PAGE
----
Alibaba’s Jack Ma Disappears From Public View. What’s Going On?

Ma’s disappearance comes amidst disagreements with the Chinese government.

Published
World
2 min read
Jack Ma, founder, Alibaba.
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Chinese business tycoon Jack Ma has been "missing" for over two months, giving rise to intense speculation regarding his whereabouts.

The Alibaba founder's disappearance from public view comes at a time when he's had recent run-ins with the Chinese government. Neither the Chinese government nor Alibaba have offered an explanation on his whereabouts.

What Was Last Heard About Jack Ma?

Jack Ma's last post on Twitter was on 10 October. Since then he has been missing from social media. Ma also failed to turn up for the final episode of a TV show, Africa's Business Heros, in which he was to appear as a judge.

Subsequently, his face was also removed from the official website of the show. Alibaba has however said that Ma did not appear on the show due to a scheduling conflict.

Ma has thereafter not been seen in public since a forum in Shanghai in late October where he criticised China’s regulatory system. In the speech, he said that Chinese banks operate with a “pawnshop” mentality.

Ma's latest criticism of the government in Shanghai saw the latter suspending an IPO of Alibaba's affiliate company, Ant Group. The stock market listing was claimed to be the world’s biggest IPO with a value of about $35 billion.

Since the October speech, regulators have clamped down on Ma's companies, launching an an antitrust probe into Alibaba and ordering Ant to shake up its lending and other consumer finance businesses including the creation of a separate holding company to meet capital requirements, reported Reuters.

On Monday, 4 January, Alibaba's Hong Kong-listed shares fell 2.15 percent.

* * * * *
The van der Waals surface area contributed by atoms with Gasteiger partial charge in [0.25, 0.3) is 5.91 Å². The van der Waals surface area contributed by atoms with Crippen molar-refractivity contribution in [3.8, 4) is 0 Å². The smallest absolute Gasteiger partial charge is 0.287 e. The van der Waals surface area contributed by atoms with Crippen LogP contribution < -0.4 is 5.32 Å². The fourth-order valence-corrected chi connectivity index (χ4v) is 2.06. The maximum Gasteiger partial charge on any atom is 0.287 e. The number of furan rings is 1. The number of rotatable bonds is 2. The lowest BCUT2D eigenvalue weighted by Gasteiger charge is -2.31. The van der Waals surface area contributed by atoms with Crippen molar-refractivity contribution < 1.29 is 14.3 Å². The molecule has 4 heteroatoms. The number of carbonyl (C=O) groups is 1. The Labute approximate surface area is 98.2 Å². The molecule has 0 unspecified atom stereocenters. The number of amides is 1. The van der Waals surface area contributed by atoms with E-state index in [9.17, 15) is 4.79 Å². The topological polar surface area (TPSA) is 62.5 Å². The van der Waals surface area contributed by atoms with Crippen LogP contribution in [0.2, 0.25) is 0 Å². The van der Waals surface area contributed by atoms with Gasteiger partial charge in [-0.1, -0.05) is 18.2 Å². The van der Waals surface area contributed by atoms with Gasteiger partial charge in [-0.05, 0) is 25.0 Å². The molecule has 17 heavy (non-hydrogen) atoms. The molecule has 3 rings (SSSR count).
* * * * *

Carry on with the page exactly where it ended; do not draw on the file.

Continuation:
Ma And Chinese Clampdown On Tech Firms

Ma is reported to have a personal discord with Chinese President Xi Jinping. In the October 2020 speech, Ma also attacked the President.

It is said that after that appearance, Ma was given a dressing down and was asked to keep low.

The probe into Alibaba is in line with the anti-monopoly draft rules for online platforms that China unveiled recently. The Anti-Monopoly Law aims to prevent anti-competitive practices in the internet space, including unfair price behavior, below-cost and tie-in sales, and unreasonable trading conditions.

Experts say that this law is expected to hit Chinese internet companies like Alibaba, Tencent, Pinduoduo, JD.com and Meituan.

The step towards Ma, may therefore, be a step towards reining in Chinese internet giants. The technology moguls in the country are increasingly being seen as a threat to the country's "political and economic stability", says an article by The Week.

China also does not allow any foreign social media platforms like Facebook or Twitter to operate. The country's home-made social media platforms have therefore been watered down by the government itself and allowed to grow to exponential heights. It is the same with the Chinese tech firms.

The Week also reports that Ma may have himself agreed to hand over parts of Ant to Beijing as a peace offering before the IPO was pulled.

What China wants to do with its tech moguls, though, is yet to be known.

(With inputs from Reuters and The Week)

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